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The Coming Conflict Between China and Japan

2017 was not kind to certain aspects of our East Asia forecast. We expected the US to launch a pre-emptive strike against North Korea?s nuclear program. The strike never materialized, in large measure because of objections by South Korea, which is unwilling to sacrifice Seoul to keep the US out of range of Kim Jong Un?s missiles.

We don?t expect that to change in 2018. There will be no repeat of the Korean War. At most, the US will launch a limited tactical strike to slow North Korea?s progress toward a deliverable, long-range nuclear weapon. In other words, the world is going to get used to the idea of a nuclear North Korea. That takes the focus in the region away from the back-and-forth threats between Kim and US President Donald Trump and places it firmly on the Sino-Japanese relationship.

Theirs is a relationship that has remained steady for many decades, and with good reason. After all,?China and Japan have many economic interests in common. But a nuclear North Korea changes the game. It would signal to Japan that a US security guarantee is perhaps not worth what it once was?and that means Japan will become more aggressive in pursuing its own interests. It would signal to China that the US is all bark and no bite, and that Trump is a paper tiger.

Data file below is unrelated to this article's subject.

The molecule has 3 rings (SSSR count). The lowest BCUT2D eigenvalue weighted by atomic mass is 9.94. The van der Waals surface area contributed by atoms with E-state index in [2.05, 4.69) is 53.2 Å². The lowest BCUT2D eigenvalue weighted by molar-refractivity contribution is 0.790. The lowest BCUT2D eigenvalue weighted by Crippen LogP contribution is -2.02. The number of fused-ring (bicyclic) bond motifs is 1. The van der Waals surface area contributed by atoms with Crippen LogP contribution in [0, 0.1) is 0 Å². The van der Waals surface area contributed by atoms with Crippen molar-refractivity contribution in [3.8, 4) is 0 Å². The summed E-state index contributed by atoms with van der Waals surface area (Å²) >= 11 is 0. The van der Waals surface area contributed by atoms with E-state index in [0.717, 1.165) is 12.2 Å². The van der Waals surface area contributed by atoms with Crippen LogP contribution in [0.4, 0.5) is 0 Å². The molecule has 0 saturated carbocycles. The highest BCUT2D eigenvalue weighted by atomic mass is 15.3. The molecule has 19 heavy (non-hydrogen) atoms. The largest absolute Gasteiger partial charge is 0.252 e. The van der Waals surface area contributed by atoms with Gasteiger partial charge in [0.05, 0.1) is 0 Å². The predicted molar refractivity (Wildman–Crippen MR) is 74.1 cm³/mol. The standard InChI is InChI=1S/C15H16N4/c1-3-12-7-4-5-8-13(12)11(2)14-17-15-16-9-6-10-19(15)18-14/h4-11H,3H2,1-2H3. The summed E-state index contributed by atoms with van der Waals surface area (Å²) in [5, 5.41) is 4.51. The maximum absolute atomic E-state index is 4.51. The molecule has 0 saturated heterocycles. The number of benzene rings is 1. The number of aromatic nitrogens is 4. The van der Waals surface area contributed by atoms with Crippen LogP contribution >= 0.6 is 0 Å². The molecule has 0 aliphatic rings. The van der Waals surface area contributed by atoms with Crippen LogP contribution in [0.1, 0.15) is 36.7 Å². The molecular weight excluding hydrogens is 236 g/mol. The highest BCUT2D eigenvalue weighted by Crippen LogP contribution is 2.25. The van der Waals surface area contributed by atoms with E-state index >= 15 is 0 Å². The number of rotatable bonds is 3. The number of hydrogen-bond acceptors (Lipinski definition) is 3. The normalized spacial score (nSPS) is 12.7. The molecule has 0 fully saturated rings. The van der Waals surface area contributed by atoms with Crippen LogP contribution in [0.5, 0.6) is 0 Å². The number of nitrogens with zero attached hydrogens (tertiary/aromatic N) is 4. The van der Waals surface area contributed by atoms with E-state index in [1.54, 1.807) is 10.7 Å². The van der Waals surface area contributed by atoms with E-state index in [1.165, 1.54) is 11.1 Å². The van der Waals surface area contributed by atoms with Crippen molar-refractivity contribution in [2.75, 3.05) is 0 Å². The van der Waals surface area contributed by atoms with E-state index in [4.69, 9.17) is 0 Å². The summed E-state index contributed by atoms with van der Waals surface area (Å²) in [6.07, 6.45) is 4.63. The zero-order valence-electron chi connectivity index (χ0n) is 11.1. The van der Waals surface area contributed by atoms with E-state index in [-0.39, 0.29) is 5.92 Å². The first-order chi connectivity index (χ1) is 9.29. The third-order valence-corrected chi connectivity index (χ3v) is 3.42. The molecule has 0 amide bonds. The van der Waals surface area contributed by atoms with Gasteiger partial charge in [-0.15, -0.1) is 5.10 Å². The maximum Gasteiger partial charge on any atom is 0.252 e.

In 2017,?Xi Jinping became the newest dictator in China, and Shinzo Abe pulled off a stunning electoral comeback in Japan, cementing his mandate for years to come. They are two powerful leaders of two powerful countries with a history of mutual mistrust and a hunch that the US is too self-absorbed to throw its weight around in the region the way it used to. That means China and Japan will begin competing with each other directly?on the Korean Peninsula, in Southeast Asia, and as shown above, in areas that both claim for themselves.